By Professor Mark Banks

AS the politicians and scientists gather for COP26 there is a growing sense we are entering the last chance saloon.

It seems obvious that our leaders must now follow the science – to coin a phrase – and more rapidly accelerate the transition to a decarbonised future. However, while the science seems indisputable, the message doesn’t seem to be getting through. The facts, it appears, are not enough.

Powerful interests continue to trash and undermine the most well-founded arguments of climate and environmental science. While governments and corporations might talk the talk, they are proving fatally slow in making the required changes, and too often flout or renege on established agreements. The scientists are carrying the fight – but are often wilfully ignored.

Certainly, if we are to get out of this mess, we will have had much to thank science for – but we also need other tools for change.

Saving ourselves and the planet will require more than trusting our leaders (or ourselves) to act rationally in accordance with the facts – we must also give ourselves good reasons to be saved.

The challenge of climate change is therefore not fundamentally about science but about reimagining the foundations of society. For this, we need compelling new ideas about the world and how we all can live within it in genuinely sustainable ways. We need to better understand what is worth saving and preserving – and what is not.

And we need great stories, dreams and desires about the urgent present and the more positive futures we might wish to see. This is where arts and culture, and the wider humanities, come in. The arts not only represent the world, they can help us to interpret and change it, providing us with inspired and creative understandings of how to address life’s most fundamental issues – including the threats posed by climate change.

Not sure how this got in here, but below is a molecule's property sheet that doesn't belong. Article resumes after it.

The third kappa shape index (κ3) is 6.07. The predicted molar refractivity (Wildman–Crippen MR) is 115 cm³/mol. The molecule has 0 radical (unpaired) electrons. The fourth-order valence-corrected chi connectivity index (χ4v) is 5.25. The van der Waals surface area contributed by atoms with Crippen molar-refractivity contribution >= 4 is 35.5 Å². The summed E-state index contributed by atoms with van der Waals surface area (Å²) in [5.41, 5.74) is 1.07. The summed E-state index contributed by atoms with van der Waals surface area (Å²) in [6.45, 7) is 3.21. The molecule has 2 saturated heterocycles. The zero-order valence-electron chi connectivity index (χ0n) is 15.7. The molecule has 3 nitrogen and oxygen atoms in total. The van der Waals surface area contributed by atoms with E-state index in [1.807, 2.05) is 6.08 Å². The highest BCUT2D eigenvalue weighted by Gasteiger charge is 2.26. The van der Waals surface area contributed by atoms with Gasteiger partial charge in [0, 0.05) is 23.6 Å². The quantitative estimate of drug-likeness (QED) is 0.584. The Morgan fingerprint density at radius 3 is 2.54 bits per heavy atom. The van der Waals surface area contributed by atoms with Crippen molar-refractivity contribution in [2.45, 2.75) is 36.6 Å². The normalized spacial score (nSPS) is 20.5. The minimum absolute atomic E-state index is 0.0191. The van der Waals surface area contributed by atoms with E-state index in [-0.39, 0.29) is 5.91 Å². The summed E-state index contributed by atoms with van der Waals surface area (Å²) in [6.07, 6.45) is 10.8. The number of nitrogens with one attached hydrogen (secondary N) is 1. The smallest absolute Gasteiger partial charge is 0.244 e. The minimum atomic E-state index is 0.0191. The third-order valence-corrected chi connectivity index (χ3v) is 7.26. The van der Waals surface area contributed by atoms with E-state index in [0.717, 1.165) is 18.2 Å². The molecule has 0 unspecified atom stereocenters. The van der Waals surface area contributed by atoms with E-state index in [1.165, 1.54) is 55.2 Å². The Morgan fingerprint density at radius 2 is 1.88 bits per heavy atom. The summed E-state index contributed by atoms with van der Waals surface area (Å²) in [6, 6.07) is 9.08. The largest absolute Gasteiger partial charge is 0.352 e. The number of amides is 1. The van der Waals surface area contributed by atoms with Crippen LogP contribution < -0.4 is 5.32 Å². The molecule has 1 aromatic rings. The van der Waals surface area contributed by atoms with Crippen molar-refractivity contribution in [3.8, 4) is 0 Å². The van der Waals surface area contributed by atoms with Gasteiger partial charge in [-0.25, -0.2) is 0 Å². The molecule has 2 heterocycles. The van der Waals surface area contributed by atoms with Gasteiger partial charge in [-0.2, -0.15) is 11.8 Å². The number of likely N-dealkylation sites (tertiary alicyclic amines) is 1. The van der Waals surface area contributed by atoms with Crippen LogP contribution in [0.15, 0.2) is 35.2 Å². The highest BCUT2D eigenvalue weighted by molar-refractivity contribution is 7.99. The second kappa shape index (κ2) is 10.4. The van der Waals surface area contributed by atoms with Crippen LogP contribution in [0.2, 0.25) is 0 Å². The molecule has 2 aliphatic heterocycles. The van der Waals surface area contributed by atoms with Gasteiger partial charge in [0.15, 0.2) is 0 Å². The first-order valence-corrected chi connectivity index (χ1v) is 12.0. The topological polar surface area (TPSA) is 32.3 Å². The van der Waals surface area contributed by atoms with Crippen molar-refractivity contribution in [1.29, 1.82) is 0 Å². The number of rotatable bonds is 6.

As COP26 approaches, we can see many organisations are already carrying the banner for the arts and culture. One such initiative is the University of Glasgow’s The Dear Green Bothy. Here, we have brought together dozens of artists, academics and members of local and diverse communities to create many new works and events.

Our aim is to foster the kinds of creativity and critical togetherness we’re all going to need in order to tackle the ecological challenges ahead. Environmental artists are lining up with sound artists, gamers, poets and writers, and people who have never made art before, to tell the story of how climate change is already profoundly affecting our lives. Within these stories there is anxiety, conflict and danger – but also hope, and many brilliant ideas for shared and sustainable futures.

Understandably, perhaps, many people have regarded the arts and culture as somewhat less important than science when it comes to tackling climate emergency. They are wrong.

Research shows that progressive change can occur when the message is hopeful and there is something positive to believe in – arts and culture can help provide that belief and help reimage future possibilities.

Professor Mark Banks is Professor of Cultural Economy at the University of Glasgow and academic lead for The Dear Green Bothy.